Yield stress in plane strain condition
Jan-Mar 2007

Tapany Udomphol

The stresses acting on an element of strip in the roll gap o µPr
Prcosθ

ho

h+dh h

hf

µPrcosθ
Pr

θ

Prsinθ

B

R dθ

• At any point of contact between the strip and the roll surface, designated by the angle θ, the stresses are the radial pressure pr and the tangential shearing stress τ = µpr. These stresses are resolved into their horizontal and vertical components (b). • The stress σx is assumed to be uniformly distributed over the vertical faces of the element.
Suranaree University of Technology Jan-Mar 2007

Tapany Udomphol

µPrsinθ



θ

σx+dσx

σx

Rd

θ
Rd

Prcosθ

Prsinθ

θ

h+dh σx+dσx

µPrsinθ

µPr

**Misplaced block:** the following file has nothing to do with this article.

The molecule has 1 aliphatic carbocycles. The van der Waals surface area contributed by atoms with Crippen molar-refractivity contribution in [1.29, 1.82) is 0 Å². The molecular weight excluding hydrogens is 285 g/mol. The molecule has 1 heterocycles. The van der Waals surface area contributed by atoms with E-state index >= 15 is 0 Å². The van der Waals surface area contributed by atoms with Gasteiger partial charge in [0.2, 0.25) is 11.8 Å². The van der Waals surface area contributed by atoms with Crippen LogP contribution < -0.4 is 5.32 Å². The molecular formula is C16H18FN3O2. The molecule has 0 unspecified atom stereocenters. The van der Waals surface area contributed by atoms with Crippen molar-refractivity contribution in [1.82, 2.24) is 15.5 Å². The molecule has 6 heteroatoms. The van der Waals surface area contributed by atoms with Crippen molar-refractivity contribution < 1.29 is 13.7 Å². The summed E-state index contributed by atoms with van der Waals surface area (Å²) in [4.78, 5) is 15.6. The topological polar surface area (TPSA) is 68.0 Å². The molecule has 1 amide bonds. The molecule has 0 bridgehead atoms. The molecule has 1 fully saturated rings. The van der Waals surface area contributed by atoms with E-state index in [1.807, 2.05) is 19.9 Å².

Prcosθ

θ Pr

µPrcosθ

µPrcosθRdθ

Prsinθ
R dθ

Taking summation of the horizontal forces on the element results in

(σ x + dσ x )(h + dh ) + 2µp r cos θRdθ = σ x h + 2 p r sin θRdθ
Which simplifies to

d (σ x h ) = 2 p r R(sin θ ± µ cos θ ) dθ
Tapany Udomphol

U ni tl en gt h

Suranaree University of Technology

θ θ θ θ

Pr

µPrcosθ

Pr

µ µ θ θ θ µPrsinθ µ

µPrcosθRdθ
(σx+dσx)(h+dh)

PrsinθRdθ θ θ σxh

σx

h

PrsinθRdθ θ θ

…Eq.14
Jan-Mar 2007

The forces acting in the vertical direction are balanced by the specific roll pressure p. Taking the equilibrium of forces in the vertical direction results in a relationship between the normal pressure and the radial pressure.

p = p r (1 m µ tan θ )

…Eq.14

The relationship between the normal pressure and the horizontal compressive stress σx is given by the distortion energy criterion of yielding for plane strain.

σ1 − σ 3 =

2 3

' σo =σo

' p −σ x = σo

…Eq.15